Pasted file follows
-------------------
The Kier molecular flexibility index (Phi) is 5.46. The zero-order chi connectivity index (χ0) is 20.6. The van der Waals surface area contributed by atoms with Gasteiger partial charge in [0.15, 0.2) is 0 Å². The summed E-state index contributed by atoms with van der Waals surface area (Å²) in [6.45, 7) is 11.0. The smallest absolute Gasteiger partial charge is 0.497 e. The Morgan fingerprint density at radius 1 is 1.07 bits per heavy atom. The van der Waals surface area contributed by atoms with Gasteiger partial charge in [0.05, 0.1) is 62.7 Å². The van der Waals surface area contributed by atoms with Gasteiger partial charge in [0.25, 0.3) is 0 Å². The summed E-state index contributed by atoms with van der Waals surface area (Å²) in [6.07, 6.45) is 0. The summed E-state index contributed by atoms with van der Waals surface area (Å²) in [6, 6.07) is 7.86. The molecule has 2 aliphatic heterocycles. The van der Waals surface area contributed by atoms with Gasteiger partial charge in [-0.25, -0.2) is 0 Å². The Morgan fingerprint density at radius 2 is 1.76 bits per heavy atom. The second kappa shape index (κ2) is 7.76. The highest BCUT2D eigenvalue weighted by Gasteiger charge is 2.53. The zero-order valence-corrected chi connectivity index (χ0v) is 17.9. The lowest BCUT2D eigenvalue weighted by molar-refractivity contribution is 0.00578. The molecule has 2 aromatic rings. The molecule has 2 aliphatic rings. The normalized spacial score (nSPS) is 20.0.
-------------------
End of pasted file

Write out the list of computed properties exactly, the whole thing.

The Kier molecular flexibility index (Phi) is 5.46. The zero-order chi connectivity index (χ0) is 20.6. The van der Waals surface area contributed by atoms with Gasteiger partial charge in [0.15, 0.2) is 0 Å². The summed E-state index contributed by atoms with van der Waals surface area (Å²) in [6.45, 7) is 11.0. The smallest absolute Gasteiger partial charge is 0.497 e. The Morgan fingerprint density at radius 1 is 1.07 bits per heavy atom. The van der Waals surface area contributed by atoms with Gasteiger partial charge in [0.05, 0.1) is 62.7 Å². The van der Waals surface area contributed by atoms with Gasteiger partial charge in [0.25, 0.3) is 0 Å². The summed E-state index contributed by atoms with van der Waals surface area (Å²) in [6.07, 6.45) is 0. The summed E-state index contributed by atoms with van der Waals surface area (Å²) in [6, 6.07) is 7.86. The molecule has 2 aliphatic heterocycles. The van der Waals surface area contributed by atoms with Gasteiger partial charge in [-0.25, -0.2) is 0 Å². The Morgan fingerprint density at radius 2 is 1.76 bits per heavy atom. The second kappa shape index (κ2) is 7.76. The highest BCUT2D eigenvalue weighted by Gasteiger charge is 2.53. The zero-order valence-corrected chi connectivity index (χ0v) is 17.9. The lowest BCUT2D eigenvalue weighted by molar-refractivity contribution is 0.00578. The molecule has 2 aromatic rings. The molecule has 2 aliphatic rings. The normalized spacial score (nSPS) is 20.0.